Before I proceed to the account of the experiments, it will be proper to say something of the manner of observing. Suppose the arm to be at rest, and its position to be observed, let the weights then be moved, the arm will not only be drawn aside thereby, but it will be made to vibrate, and its vibrations will continue a great while; so that, in order to determine how much the arm is drawn aside, it is necessary to observe the extreme points of the vibrations, and from thence to determine the point which it would rest at if its motion was destroyed, or the point of rest, as I shall call it. To do this, I observe three successive extreme points of vibration, and take the mean between the first and third of these points, as the extreme point of vibration in one direction, and then assume the mean between this and the second extreme, as the point of rest; for, as the vibrations are continually diminishing, it is evident, that the mean between two extreme points will not give the true point of rest. . . .

It appears, therefore, that on account of the resistance of the air, the time at which the arm comes to the middle point of the vibration, is not exactly the mean between the times of its coming to the extreme points, which causes some inaccuracy in my method of finding the time of vibration. It must be observed, however, that as the time of coming to the middle point is before the middle of the vibration, both in the first and last vibration, and in general is nearly equally so, the error produced from this cause must be inconsiderable; and, on the whole, I see no method of finding the time of a vibration which is liable to less objection. . . .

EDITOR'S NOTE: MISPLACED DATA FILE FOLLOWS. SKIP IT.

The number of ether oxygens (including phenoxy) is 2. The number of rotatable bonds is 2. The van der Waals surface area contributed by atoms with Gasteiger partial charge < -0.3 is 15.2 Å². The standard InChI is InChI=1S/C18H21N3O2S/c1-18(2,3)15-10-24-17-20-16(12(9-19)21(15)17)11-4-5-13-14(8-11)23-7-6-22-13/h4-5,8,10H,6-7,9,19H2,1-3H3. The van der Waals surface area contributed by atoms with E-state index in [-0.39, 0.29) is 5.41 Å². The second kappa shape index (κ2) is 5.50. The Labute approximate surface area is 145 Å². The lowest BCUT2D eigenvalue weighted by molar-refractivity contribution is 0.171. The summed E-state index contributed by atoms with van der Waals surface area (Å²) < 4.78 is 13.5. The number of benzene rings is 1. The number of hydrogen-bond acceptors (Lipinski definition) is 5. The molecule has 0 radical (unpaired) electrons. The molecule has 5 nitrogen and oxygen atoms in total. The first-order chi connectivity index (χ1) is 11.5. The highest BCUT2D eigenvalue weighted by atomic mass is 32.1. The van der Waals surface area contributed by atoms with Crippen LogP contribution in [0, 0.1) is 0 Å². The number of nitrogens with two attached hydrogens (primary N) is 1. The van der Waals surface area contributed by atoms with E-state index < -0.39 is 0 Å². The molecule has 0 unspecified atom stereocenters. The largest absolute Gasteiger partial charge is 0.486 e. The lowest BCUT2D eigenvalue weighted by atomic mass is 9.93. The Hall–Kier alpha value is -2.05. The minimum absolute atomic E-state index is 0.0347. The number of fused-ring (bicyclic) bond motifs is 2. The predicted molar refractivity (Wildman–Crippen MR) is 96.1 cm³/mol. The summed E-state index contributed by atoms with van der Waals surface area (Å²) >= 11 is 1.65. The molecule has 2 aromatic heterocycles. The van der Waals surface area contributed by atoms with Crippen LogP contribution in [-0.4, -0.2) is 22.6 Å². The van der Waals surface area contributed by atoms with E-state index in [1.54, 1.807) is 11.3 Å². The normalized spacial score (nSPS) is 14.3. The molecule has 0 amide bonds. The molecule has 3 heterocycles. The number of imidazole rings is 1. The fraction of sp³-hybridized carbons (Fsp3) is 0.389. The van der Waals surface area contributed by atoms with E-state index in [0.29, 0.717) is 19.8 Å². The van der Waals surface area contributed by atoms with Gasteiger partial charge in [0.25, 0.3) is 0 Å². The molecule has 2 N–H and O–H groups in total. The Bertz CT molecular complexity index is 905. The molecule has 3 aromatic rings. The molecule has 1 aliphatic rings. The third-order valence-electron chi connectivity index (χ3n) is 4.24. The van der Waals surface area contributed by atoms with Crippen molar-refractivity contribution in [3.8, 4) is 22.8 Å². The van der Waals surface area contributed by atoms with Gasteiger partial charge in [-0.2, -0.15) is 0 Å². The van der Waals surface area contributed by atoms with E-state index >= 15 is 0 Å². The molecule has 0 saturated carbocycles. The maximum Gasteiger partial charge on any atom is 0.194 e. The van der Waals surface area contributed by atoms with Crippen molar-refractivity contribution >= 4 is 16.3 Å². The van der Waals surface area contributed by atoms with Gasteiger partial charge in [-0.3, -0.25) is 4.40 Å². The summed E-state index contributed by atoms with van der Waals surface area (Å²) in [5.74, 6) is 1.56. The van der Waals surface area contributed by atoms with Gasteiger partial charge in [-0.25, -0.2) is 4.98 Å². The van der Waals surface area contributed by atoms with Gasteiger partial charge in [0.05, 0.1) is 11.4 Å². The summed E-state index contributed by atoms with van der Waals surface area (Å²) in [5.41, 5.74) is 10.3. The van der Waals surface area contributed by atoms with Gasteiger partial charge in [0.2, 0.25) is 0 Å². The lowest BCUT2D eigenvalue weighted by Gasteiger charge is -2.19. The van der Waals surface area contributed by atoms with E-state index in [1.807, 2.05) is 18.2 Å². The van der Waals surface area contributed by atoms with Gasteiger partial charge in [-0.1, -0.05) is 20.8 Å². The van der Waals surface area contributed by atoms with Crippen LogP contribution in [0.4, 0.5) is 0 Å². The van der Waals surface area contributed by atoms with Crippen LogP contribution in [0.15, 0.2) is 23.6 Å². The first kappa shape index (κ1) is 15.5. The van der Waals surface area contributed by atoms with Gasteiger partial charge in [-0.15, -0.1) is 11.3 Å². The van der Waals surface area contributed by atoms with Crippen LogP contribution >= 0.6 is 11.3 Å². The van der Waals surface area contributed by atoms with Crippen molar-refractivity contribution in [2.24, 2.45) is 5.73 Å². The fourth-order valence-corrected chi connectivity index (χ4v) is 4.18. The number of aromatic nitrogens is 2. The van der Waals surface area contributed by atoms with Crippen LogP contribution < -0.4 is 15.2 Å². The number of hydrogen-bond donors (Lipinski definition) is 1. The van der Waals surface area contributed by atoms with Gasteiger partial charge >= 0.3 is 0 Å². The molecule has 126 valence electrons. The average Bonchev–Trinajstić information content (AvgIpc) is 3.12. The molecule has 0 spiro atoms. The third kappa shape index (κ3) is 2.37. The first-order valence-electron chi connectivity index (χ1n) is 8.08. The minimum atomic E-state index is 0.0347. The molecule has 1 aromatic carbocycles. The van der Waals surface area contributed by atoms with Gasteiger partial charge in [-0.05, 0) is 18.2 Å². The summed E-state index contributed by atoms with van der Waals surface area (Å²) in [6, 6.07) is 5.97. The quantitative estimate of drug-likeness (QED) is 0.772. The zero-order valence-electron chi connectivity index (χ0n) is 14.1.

In my first experiments, the wire by which the arm was suspended was

inches long, and was of copper silvered, one loot of which weighed
grains; its stiffness was such, as to make the arm perform a vibration in about 15 minutes. I immediately found, indeed, that it was not stiff enough, as the attraction of the weights drew the balls so much aside, as to make them touch the sides of the case; I, however, chose to make some experiments with it, before I changed it. . . .

Conclusion

From this table it appears, that though the experiments agree pretty well together, yet the difference between them, both in the quantity of motion of the arm and in the time of vibration, is greater than can proceed merely from the error of observation. As

FIG. 8.—Table published by Cavendish to show the results of his experiments to determine the density of the earth, 1798.

to the difference in the motion of the arm, it may very well be accounted for, from the current of air produced by the difference of temperature; but, whether this can account for the difference in the time of vibration, is doubtful. If the current of air was regular and of the same swiftness in all parts of the vibration of the ball, I think it could not; but, as there will most likely be much irregularity in the current. it may very likely be sufficient to account for the difference.